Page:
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Model output discussion-mid Autumn and beyond


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Whatever the outcome.....autumn 2018 has been pretty much devoid of the usual zonal train that we normally endure. Nothing in the upcoming models and forecasts to suggest this changing any time soon either.

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Thanks knocker. Useful to come over to this thread for a dose of reality rather than seeing P14 of the 18z GFS run which shows cold weather at 300 hours, when we all know that it's standard wet, windy

Hi Malcolm, I just saw your post after doing mine above. Yes this thread seems under used which is a shame.The idea of this one as you probably know is for any members to post what hopefully

Finally getting time to check how the 500 mb anomaly charts have been over the past week. They have not consistently but generally gone from suggesting trough domination to one that now has ridging as

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Looks like a couple more generally bright and settled days to come, mostly over Southern areas, with models showing High Pressure being invasive over the South-Western areas of the UK. Knocker and some of the others go in great detail regarding the weather for next few days, so will keep it brief.

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Today does indeed seem to be the warmest day (feels very mild right now), according to the GFS UK Maximum Temperature charts:

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The warm temperatures reserved for South and Eastern areas of the U.K. Best to make what you can of today and possibly tomorrow, as the very mild temperatures for South and Eastern parts are going to get snatched away.

You can see on those 06Z GFS 500mb and Sea Level Pressure charts, lower pressure and lower heights will dig down from the North. This squeezes the Western/South-Western UK High Pressure out further West with it amplifying in the Atlantic.

16CF7F21-F1D2-4047-8548-99024FC0C51F.thumb.png.06917b61e5f67f552b5e8ea58fee4288.png

A chillier flow floods down from the Arctic on Friday with sunshine and showers for places. Wintry I suspect over the Northern hills.

All the models in brill agreement for this Northerly now and does look certain. This is what the various operational models show for Saturday.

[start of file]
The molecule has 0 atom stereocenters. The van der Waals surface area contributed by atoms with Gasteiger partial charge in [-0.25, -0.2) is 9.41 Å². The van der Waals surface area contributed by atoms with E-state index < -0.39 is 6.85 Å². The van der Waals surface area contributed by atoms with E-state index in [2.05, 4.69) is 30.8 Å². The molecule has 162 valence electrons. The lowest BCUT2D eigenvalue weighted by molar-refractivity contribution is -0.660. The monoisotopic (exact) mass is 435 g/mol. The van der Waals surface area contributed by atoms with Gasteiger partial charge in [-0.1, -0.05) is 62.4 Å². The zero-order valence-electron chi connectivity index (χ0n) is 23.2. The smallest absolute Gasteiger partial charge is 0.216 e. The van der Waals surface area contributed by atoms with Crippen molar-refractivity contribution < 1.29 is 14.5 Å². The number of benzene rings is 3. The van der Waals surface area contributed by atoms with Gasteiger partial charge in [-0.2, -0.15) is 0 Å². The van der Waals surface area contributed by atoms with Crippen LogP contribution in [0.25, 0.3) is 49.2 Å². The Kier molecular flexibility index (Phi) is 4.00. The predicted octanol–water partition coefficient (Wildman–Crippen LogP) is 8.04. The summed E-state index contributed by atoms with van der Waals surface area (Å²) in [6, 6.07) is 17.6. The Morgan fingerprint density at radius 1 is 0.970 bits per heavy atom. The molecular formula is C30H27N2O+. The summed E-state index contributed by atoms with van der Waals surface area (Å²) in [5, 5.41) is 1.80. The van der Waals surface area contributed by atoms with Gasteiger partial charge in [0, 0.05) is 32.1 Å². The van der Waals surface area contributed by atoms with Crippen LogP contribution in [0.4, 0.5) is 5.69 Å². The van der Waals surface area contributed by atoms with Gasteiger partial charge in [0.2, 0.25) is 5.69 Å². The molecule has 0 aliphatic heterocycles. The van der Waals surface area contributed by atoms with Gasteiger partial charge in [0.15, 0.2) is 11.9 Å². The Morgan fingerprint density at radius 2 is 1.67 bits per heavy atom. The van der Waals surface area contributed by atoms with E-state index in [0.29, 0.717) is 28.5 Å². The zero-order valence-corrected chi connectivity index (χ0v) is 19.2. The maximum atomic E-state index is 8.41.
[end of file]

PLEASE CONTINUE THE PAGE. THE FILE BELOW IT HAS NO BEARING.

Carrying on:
06Z GFS:

4ABD1E43-6D99-49E8-AD19-A5C3FFEFCA9D.thumb.png.da64a1b59eb1aed23066ca5033a15a65.png

00Z ECMWF:

62FB23EC-2539-489C-BCF9-D1AE7123A491.thumb.png.99bcfe0a08350b8311a9eb96205de9aa.png

00Z GEM:

46A87323-83A8-4CDA-BE00-F3B0F718F640.thumb.png.d18e50603ba7b6baaaa6f915ac4fb3bc.png

06Z ICON:

CBBC3DE6-DF98-4F9B-826B-011977D4219D.thumb.png.13b64d0bc9c079ccafe8930c81a5d493.png

00Z NAVGEM:

71037F2B-9B7D-4B9A-A0E5-2962DC1D8509.thumb.png.27894e5499cbd2e5860cc2910d07fdb6.png

All show a cold plunge from the North with the Atlantic High Pressure ridge poking into Eastern Greenland. They do all show very minor differences from one another as you would expect at that sort of time-frame. The Atlantic ridge, for example, seems the most amplified on both 00Z NAVGEM and 00Z ECMWF runs. 

For some reason, the 00Z UKMO completely disagrees and thinks everywhere could be covered in snow...

D0DA11AD-3CD5-45A5-89B6-7E74DECD473A.thumb.png.57a3427bc7e70d1a1e513160dcb4c8ff.png

The UKMO must have had too many drinks at the pub with the 18Z GFS last night and didn’t get a good night’s sleep. 

Most likeky just a glitch as to how it came out at 72 hours on Wetterzentrale for that particular run.

Main thing, however, is support for an Arctic blast looks rock-solid for this weekend with a transformation in the weather; cold nights, frosty mornings, a chilly, blustery, Northerly wind and a chance for some wintry weather in places. Mostly of sleet and snow over high ground, but some heavier showers could drag the sleet and snow line to down lower levels at times. Low level sleet and snow probably most likely just for Northern areas of the UK, which would see the coldest conditions. Away from the showers, it could be bright and sunny at times, particularly over in-land areas of the U.K away from Eastern and Western coastel areas (this Friday, though, would probably see rain and hail showers streaming through the Midlands from the Cheshire Gap via a North-Westerly flow). Be quite a change from what we’ve been used to.